Flirting! Oh yes, the flirting. The screen chemistry between those two was enough to rival Moonlighting. And flirting is exactly what a good stout should do with you. So dark, you can’t be certain of its intentions. So complex, you know there are innuendos you must be missing even as some of the innuendos make you blush. As the beer warms up and opens up more flavors, you become even better acquainted until … at last … well, stay tuned for the next episode.

Allen and Cantwell – Barley Wine

Barley Wine: History, Brewing Techniques, Recipes (Classic Beer Styles series no. 11) by Fal Allen and Dick Cantwell

Date read: 26 February – 04 March 2015

My rating: 4 of 5 stars

Image of cover of Barley Wine: History, Brewing Techniques, Recipes (Classic Beer Styles series no. 11) by Fal Allen and Dick Cantwell

Paperback, 198 pages

Published 1998 by Brewers Publications

Source: Own

Fal Allen is currently the head brewer at Anderson Valley Brewing Co. (AVBC). You can see more of his brewing background at that link. Dick Cantwell was one of the co-founders of Elysian Brewing in 1996 and is still their head brewer.

Contents:

  • Acknowledgments
  • Introduction
  • Chapter 1: The History of Barley Wine
  • Chapter 2: The Flavor Profile of Barley Wine
  • Chapter 3: The Five Elements: Malt, Hops, Yeast, Water, and Time
  • Chapter 4: The Brewing Process
  • Chapter 5: Professional Barely Wine Breweries
  • Chapter 6: Recipes
  • Appendix A: Festivals
  • Appendix B; Troubleshooting
  • Appendix C: U.S. and Canadian Barely Wine Breweries
  • Appendix D: Unit Conversion Chart
  • Glossary
  • Further Reading
  • Bibliography
  • Index
  • About the Authors

NB: Publication date 1998. At the time perhaps it made sense, but 17 years later App. C is kind of useless. Chap. 5 is better in that we get some data and descriptions, so even if the beer or brewery are long gone it still provides some context, especially compared to the others in the rest of the chapter. [This book is no. 11 in the series and no. 10 Stout (see below) also has an appendix “Commercial Stout Breweries,” which seems of the same limited value and ends with “Note: This is only a partial listing of the numerous brewers of stout.” You think?]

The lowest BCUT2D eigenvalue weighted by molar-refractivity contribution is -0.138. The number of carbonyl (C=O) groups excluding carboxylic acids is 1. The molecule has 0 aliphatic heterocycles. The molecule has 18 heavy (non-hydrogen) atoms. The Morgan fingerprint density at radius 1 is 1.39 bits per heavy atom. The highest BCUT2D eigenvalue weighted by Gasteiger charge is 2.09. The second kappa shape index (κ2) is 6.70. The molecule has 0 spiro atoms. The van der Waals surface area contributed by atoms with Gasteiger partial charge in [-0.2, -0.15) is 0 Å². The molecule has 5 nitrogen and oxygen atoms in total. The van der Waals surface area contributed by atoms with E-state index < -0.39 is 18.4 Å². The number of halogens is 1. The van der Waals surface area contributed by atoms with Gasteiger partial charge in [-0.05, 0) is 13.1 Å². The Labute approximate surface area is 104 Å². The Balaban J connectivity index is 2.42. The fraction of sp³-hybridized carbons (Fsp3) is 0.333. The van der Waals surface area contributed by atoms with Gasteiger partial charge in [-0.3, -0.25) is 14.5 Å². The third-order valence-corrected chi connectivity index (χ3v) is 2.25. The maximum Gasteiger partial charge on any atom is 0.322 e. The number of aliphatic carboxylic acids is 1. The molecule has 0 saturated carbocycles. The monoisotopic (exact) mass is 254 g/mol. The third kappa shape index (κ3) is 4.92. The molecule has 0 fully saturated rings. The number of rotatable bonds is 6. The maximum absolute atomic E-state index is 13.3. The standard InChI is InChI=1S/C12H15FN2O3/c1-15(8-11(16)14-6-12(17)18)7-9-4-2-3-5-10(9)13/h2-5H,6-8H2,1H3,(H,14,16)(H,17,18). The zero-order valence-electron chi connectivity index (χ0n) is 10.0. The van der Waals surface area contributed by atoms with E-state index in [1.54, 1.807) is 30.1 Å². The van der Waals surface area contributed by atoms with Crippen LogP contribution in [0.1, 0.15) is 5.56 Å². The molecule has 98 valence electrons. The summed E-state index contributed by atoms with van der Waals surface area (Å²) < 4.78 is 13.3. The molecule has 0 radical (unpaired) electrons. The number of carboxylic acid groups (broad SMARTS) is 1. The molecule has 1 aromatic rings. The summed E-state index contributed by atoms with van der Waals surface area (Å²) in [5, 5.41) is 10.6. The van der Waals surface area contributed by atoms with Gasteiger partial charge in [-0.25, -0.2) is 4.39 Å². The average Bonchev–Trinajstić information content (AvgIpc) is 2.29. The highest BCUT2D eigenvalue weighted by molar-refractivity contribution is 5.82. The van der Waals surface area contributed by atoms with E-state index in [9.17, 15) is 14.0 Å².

Introduction

“These days barley wine brewing is alive and well, if somewhat besieged in its native Britain. Its history is not continuous or easy to trace. Studying barley wine is like following footprints which disappear and reappear, forking and veering, stamping for a time in a circle and then dispersing, leaving trails that seem to go cold and then suddenly present a host of destinations. It’s an enterprise requiring a few leaps of courage and fancy simply to consider the widely variant examples and information that is part of the same theoretically coherent style. We will challenge and define the parameters of barley wine, examining every stage of the brewing process to wring the utmost from ingredients, equipment, and procedures. We will explore the contributions of each of brewing’s basic raw materials, including one not ordinarily considered—time. We will also offer practical hints based on our own home and professional brewing experience” (Introduction, 6-7).

Chapter 1: The History of Barley Wine

Seems reasonable. Anyone aware of other histories of barley wine? I like that we’re off to an inclusive start.

Chapter 2: The Flavor Profile of Barley Wine

Covers a lot of ground fairly succinctly.

“There are, in fact, a number of proper versions of the style, each with a historical and geographical precedent, and each matching the original qualities” (31).

Includes: alcohol, color and clarity, hops, age, yeast and other influences, conditioning and carbonation; “families” of barley wines: The Trent, the Thames, and Others: English Barley Wine Brewing; The Northeastern United States—The Great Between; Northwestern Barley Wines; Other Beers Defying Classification.

The “Other Beers Defying Classification” section was interesting in that it told me that Michael Jackson considered Russian Imperial stout to be a dark barley wine. I just checked his The World Guide to Beer and sure enough, pages 170-171 are “Russian stout and barley wines” (1977, First american ed.). I did not remember that. Perhaps partly due to the fact that it was many years later before I had tasted either style. I am not saying I agree with Michael, though. His reasoning was a little loose.

This section also reminded me that “in Stout, Michael Lewis considers imperial stout such a break from traditional stout styles that he devotes to it only a brief discussion (Lewis 1995)” (50). That’s right. I can find almost nothing on Imperials in it. That’s my biggest gripe with Stout. But back to this book.

Chapter 3: The Five Elements: Malt, Hops, Yeast, Water, and Time

I like how they bring out in the section on “Pale Malt” that English pale malt is best (with Maris Otter at the top) because “it has a more complex flavor than American malts, which are generally malted to microbrewery specifications” (55). That is soon to change, although mostly likely remain sparsely dispersed and very small-scale for a long while. Micromalting. Heirloom and landrace barleys. Barleys not even suspected by the macros.

Photo of emblem for the High Desert Museum exhibit Brewing Culture: The Craft of Beer

We went to the last panel discussion at the High Desert Museum as part of their exhibit, Brewing Culture: The Craft of Beer. It was Feb. 19th and this was its remit: